A new study shows coronavirus is leading to an unprecedented number of scams — and New York state residents are the No. 3 most targeted in the nation.
As of July 15, New York residents filed 6,677 fraud complaints to the Federal Trade Commission, according to SocialCatfish.com. This marks a 134% increase since the WHO declared a pandemic in March when 2,859 complaints were filed.
The scams have resulted in $5.9 million in losses — or $250 per victim in the state.
SocialCatfish.com reports the top five states are California (10,938 complaints, up 110% since March), Florida (7,244 complaints, up 124%), New York (6,677 complaints up 134%), Texas (6,427 complaints up 122%) and Pennsylvania (4,245 complaints, up 201%).
North Dakota has the fewest with 96 complaints up 182%.
Nationally, the FTC has registered 144,727 reports of fraud costing victims $93 million — a median loss of $263 per person.
Online shopping ranks No. 1 for most complaints nationally racking up 22,124 reports and the government reported a barrage of activity around stimulus checks. With online shopping surging, and a second round of stimulus checks coming soon, below are the most common scams for each.
The most common online shopping scams involve price gouging on essential items, the non-delivery of ordered items, violating shipping time-limits and scams involving the claim that someone has won free groceries.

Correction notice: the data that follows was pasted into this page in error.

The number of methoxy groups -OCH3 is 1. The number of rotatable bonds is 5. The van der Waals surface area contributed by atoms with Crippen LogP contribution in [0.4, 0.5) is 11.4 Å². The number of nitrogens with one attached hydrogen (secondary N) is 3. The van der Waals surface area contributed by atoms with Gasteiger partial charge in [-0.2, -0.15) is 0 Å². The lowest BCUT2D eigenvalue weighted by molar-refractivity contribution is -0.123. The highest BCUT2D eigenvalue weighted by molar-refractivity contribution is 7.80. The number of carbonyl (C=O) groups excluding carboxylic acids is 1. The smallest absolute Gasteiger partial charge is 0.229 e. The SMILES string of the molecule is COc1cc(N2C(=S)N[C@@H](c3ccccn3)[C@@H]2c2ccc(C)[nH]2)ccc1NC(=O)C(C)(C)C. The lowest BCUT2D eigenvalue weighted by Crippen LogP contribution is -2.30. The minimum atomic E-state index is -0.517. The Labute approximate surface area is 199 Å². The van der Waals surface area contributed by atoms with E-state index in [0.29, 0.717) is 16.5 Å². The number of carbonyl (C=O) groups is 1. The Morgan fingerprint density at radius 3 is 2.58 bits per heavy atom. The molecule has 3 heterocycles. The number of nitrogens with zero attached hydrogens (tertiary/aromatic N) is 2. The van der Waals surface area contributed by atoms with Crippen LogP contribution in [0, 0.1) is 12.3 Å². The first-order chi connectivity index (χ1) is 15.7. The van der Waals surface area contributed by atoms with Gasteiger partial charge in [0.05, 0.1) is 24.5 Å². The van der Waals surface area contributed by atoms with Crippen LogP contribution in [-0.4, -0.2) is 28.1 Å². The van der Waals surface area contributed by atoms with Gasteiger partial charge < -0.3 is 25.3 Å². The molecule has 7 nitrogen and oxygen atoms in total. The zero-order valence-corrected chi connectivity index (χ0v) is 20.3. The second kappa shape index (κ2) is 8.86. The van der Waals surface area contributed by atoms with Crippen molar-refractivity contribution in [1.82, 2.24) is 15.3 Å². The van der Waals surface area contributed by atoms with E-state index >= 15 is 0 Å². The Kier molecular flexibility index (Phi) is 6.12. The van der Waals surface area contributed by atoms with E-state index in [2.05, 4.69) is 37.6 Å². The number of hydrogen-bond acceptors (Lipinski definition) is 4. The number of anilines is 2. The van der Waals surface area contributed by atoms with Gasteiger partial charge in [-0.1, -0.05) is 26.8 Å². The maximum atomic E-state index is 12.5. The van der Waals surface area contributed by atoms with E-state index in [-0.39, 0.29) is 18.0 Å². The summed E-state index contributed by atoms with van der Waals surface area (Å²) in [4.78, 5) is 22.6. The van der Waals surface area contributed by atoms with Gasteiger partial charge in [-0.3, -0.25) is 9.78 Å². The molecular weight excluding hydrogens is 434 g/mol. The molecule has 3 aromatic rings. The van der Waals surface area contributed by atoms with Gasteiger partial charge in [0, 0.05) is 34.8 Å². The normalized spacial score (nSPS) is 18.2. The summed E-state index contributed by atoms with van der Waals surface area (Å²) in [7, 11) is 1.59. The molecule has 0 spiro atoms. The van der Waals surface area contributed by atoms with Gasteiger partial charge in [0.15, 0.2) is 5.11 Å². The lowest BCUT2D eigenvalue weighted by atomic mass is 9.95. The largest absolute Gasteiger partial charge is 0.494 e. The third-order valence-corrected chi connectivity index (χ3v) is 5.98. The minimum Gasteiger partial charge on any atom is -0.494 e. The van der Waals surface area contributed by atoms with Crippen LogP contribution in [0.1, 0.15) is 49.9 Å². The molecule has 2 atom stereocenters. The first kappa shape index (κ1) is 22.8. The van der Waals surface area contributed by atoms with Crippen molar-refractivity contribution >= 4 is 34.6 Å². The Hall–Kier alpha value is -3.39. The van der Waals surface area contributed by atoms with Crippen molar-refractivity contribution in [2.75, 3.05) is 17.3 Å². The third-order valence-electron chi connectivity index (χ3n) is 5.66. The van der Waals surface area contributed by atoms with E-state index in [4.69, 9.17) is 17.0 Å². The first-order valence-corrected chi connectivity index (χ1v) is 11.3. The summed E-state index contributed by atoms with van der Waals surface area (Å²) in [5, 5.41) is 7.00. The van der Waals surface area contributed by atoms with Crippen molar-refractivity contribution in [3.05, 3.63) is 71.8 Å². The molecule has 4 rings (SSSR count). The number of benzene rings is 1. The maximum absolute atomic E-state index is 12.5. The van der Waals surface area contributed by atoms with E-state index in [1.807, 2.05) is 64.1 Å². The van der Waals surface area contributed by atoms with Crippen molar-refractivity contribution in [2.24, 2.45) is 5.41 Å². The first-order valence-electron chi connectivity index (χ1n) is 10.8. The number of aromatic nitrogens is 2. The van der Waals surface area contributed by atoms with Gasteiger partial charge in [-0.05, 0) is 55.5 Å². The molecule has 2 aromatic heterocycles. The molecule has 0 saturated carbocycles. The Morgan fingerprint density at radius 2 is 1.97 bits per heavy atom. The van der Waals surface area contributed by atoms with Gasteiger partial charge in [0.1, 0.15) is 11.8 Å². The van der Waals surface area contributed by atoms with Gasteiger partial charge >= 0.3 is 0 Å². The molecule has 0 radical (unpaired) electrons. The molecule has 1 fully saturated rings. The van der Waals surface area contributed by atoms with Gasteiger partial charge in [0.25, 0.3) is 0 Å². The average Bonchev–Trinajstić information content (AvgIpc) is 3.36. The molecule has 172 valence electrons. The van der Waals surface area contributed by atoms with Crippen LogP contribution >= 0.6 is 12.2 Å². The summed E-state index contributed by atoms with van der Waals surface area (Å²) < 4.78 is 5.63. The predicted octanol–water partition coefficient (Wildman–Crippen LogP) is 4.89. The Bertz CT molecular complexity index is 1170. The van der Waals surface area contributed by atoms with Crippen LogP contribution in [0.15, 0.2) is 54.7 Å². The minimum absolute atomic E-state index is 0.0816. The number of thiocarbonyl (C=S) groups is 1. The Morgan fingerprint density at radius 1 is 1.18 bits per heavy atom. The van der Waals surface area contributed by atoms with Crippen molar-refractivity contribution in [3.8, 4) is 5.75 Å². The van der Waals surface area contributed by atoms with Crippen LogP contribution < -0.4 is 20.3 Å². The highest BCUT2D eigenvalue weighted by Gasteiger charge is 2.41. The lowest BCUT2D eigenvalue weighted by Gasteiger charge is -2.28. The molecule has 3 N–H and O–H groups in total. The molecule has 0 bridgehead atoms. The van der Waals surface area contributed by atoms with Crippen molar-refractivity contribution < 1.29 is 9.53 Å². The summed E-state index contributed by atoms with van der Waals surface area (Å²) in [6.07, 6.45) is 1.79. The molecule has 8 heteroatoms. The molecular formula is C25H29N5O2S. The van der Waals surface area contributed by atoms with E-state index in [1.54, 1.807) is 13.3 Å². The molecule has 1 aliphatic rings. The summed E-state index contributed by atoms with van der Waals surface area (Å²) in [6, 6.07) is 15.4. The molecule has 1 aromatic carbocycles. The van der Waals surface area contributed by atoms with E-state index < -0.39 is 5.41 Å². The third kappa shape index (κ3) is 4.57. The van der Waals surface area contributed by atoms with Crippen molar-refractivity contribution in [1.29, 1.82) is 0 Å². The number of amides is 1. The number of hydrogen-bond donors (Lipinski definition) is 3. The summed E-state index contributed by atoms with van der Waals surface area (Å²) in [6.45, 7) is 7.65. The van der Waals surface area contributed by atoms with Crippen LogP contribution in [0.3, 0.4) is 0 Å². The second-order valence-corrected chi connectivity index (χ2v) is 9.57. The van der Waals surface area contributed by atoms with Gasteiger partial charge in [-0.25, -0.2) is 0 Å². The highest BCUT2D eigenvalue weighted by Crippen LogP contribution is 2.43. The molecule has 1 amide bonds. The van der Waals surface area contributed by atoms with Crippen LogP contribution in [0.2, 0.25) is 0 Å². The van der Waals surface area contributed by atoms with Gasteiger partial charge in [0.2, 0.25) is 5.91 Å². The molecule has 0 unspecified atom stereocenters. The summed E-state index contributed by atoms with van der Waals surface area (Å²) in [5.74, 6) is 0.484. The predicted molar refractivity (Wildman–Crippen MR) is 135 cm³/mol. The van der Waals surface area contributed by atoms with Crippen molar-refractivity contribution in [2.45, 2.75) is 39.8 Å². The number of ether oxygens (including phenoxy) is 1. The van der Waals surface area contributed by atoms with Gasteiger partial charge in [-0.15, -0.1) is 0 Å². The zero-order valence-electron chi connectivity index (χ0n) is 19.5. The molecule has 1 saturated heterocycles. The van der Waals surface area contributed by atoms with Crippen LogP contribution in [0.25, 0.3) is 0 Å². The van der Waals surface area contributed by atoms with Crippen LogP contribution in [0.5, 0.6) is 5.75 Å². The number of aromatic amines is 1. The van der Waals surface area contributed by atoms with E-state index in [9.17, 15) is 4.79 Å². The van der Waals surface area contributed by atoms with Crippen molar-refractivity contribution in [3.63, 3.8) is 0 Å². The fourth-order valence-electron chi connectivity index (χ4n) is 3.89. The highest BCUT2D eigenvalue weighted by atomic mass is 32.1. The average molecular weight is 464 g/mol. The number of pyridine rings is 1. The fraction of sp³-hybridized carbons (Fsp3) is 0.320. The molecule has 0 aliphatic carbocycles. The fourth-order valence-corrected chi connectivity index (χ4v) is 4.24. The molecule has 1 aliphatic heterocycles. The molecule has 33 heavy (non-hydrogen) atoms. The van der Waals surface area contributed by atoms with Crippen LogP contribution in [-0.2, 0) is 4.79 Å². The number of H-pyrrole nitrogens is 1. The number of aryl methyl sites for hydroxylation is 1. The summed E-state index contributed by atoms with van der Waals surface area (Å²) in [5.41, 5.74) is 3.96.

Here are 4 common stimulus check scams to avoid as the second stimulus approaches:
1. ROBOCALL CHECK SCAMS: The scammer will call pretending to be the IRS and ask for your personal financial information. They will claim they need this to deposit the stimulus check into your account and will also ask for a fee to deposit said check.
In reality, they want your information so that they can pretend to be you, claim the check for themselves. They can also drain your bank account of your funds with this information and will keep the fee for themselves with no check, in return.
2. EMAIL AND TEXT SCAMS: Scammers will pretend to be the IRS or federal government by emailing or texting you a link to click to receive your check. If you click on the link your electronic device will get plagued with malware and your information gets stolen.
3. IDENTITY THEFT SCAMS: If you have not received your stimulus check yet and the official IRS website says otherwise, it could be possible that you are a victim of identity theft. This means that a scammer has found a way to steal your information, like your SSN, and has claimed your stimulus check for themselves.
4. GOOGLE SEARCH SCAM: Scammers have created copies of the official IRS “Get My Payment” site and have updated their search engine terms so that people conducting google searches for information find these fake sites. Once a person finds their site, they think it is the official IRS website and will enter their information.